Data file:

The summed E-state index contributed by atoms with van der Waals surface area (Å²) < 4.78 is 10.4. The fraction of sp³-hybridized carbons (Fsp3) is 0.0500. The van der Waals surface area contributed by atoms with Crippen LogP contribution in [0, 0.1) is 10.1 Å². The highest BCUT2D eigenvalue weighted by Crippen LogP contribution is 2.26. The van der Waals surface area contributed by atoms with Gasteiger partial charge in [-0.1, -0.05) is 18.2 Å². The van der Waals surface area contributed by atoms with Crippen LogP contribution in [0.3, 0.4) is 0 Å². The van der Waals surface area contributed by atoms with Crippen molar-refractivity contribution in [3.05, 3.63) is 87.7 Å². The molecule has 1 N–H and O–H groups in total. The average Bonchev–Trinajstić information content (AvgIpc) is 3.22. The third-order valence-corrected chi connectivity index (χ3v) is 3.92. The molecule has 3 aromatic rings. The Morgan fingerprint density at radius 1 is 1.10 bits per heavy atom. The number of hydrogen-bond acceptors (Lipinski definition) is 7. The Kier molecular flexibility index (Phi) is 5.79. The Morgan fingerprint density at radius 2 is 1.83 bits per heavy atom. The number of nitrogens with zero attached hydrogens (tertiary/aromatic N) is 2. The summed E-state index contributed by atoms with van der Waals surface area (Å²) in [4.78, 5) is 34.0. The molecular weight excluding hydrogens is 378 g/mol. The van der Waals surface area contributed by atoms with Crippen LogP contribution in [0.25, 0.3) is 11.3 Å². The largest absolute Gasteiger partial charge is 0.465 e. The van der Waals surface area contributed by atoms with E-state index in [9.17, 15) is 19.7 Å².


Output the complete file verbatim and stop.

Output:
The summed E-state index contributed by atoms with van der Waals surface area (Å²) < 4.78 is 10.4. The fraction of sp³-hybridized carbons (Fsp3) is 0.0500. The van der Waals surface area contributed by atoms with Crippen LogP contribution in [0, 0.1) is 10.1 Å². The highest BCUT2D eigenvalue weighted by Crippen LogP contribution is 2.26. The van der Waals surface area contributed by atoms with Gasteiger partial charge in [-0.1, -0.05) is 18.2 Å². The van der Waals surface area contributed by atoms with Crippen LogP contribution in [0.3, 0.4) is 0 Å². The van der Waals surface area contributed by atoms with Crippen molar-refractivity contribution in [3.05, 3.63) is 87.7 Å². The molecule has 1 N–H and O–H groups in total. The average Bonchev–Trinajstić information content (AvgIpc) is 3.22. The third-order valence-corrected chi connectivity index (χ3v) is 3.92. The molecule has 3 aromatic rings. The Morgan fingerprint density at radius 1 is 1.10 bits per heavy atom. The number of hydrogen-bond acceptors (Lipinski definition) is 7. The Kier molecular flexibility index (Phi) is 5.79. The Morgan fingerprint density at radius 2 is 1.83 bits per heavy atom. The number of nitrogens with zero attached hydrogens (tertiary/aromatic N) is 2. The summed E-state index contributed by atoms with van der Waals surface area (Å²) in [4.78, 5) is 34.0. The molecular weight excluding hydrogens is 378 g/mol. The van der Waals surface area contributed by atoms with Crippen LogP contribution in [0.25, 0.3) is 11.3 Å². The largest absolute Gasteiger partial charge is 0.465 e. The van der Waals surface area contributed by atoms with E-state index in [9.17, 15) is 19.7 Å².